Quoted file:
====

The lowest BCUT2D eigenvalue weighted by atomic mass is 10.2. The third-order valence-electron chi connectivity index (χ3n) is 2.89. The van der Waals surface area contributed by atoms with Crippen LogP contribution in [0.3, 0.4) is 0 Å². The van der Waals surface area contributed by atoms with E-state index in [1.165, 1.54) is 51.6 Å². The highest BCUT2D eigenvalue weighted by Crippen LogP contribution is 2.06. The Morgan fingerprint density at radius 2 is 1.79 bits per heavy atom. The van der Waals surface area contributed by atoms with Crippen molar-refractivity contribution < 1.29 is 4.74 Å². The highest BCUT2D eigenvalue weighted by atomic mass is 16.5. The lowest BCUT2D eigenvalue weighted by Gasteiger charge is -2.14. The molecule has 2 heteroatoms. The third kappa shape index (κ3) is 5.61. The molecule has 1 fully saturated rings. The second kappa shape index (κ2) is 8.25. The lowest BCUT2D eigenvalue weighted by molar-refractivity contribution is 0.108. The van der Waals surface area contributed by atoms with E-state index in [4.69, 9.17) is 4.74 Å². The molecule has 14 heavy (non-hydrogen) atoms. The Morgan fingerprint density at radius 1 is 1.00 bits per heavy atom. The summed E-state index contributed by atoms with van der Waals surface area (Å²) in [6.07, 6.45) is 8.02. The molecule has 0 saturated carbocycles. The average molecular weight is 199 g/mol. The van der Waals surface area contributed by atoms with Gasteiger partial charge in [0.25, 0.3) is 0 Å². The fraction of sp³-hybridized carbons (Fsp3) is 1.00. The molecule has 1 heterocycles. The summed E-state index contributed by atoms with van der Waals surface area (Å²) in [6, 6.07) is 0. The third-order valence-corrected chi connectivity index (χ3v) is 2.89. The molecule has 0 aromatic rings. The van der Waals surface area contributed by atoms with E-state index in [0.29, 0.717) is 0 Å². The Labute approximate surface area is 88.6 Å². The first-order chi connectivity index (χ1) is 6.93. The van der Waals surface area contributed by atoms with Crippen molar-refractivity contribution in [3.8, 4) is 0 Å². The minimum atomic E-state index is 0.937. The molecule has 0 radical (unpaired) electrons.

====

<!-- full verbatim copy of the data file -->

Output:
The lowest BCUT2D eigenvalue weighted by atomic mass is 10.2. The third-order valence-electron chi connectivity index (χ3n) is 2.89. The van der Waals surface area contributed by atoms with Crippen LogP contribution in [0.3, 0.4) is 0 Å². The van der Waals surface area contributed by atoms with E-state index in [1.165, 1.54) is 51.6 Å². The highest BCUT2D eigenvalue weighted by Crippen LogP contribution is 2.06. The Morgan fingerprint density at radius 2 is 1.79 bits per heavy atom. The van der Waals surface area contributed by atoms with Crippen molar-refractivity contribution < 1.29 is 4.74 Å². The highest BCUT2D eigenvalue weighted by atomic mass is 16.5. The lowest BCUT2D eigenvalue weighted by Gasteiger charge is -2.14. The molecule has 2 heteroatoms. The third kappa shape index (κ3) is 5.61. The molecule has 1 fully saturated rings. The second kappa shape index (κ2) is 8.25. The lowest BCUT2D eigenvalue weighted by molar-refractivity contribution is 0.108. The van der Waals surface area contributed by atoms with E-state index in [4.69, 9.17) is 4.74 Å². The molecule has 14 heavy (non-hydrogen) atoms. The Morgan fingerprint density at radius 1 is 1.00 bits per heavy atom. The summed E-state index contributed by atoms with van der Waals surface area (Å²) in [6.07, 6.45) is 8.02. The molecule has 0 saturated carbocycles. The average molecular weight is 199 g/mol. The van der Waals surface area contributed by atoms with Gasteiger partial charge in [0.25, 0.3) is 0 Å². The fraction of sp³-hybridized carbons (Fsp3) is 1.00. The molecule has 1 heterocycles. The summed E-state index contributed by atoms with van der Waals surface area (Å²) in [6, 6.07) is 0. The third-order valence-corrected chi connectivity index (χ3v) is 2.89. The molecule has 0 aromatic rings. The van der Waals surface area contributed by atoms with E-state index in [0.29, 0.717) is 0 Å². The Labute approximate surface area is 88.6 Å². The first-order chi connectivity index (χ1) is 6.93. The van der Waals surface area contributed by atoms with Crippen molar-refractivity contribution in [3.8, 4) is 0 Å². The minimum atomic E-state index is 0.937. The molecule has 0 radical (unpaired) electrons.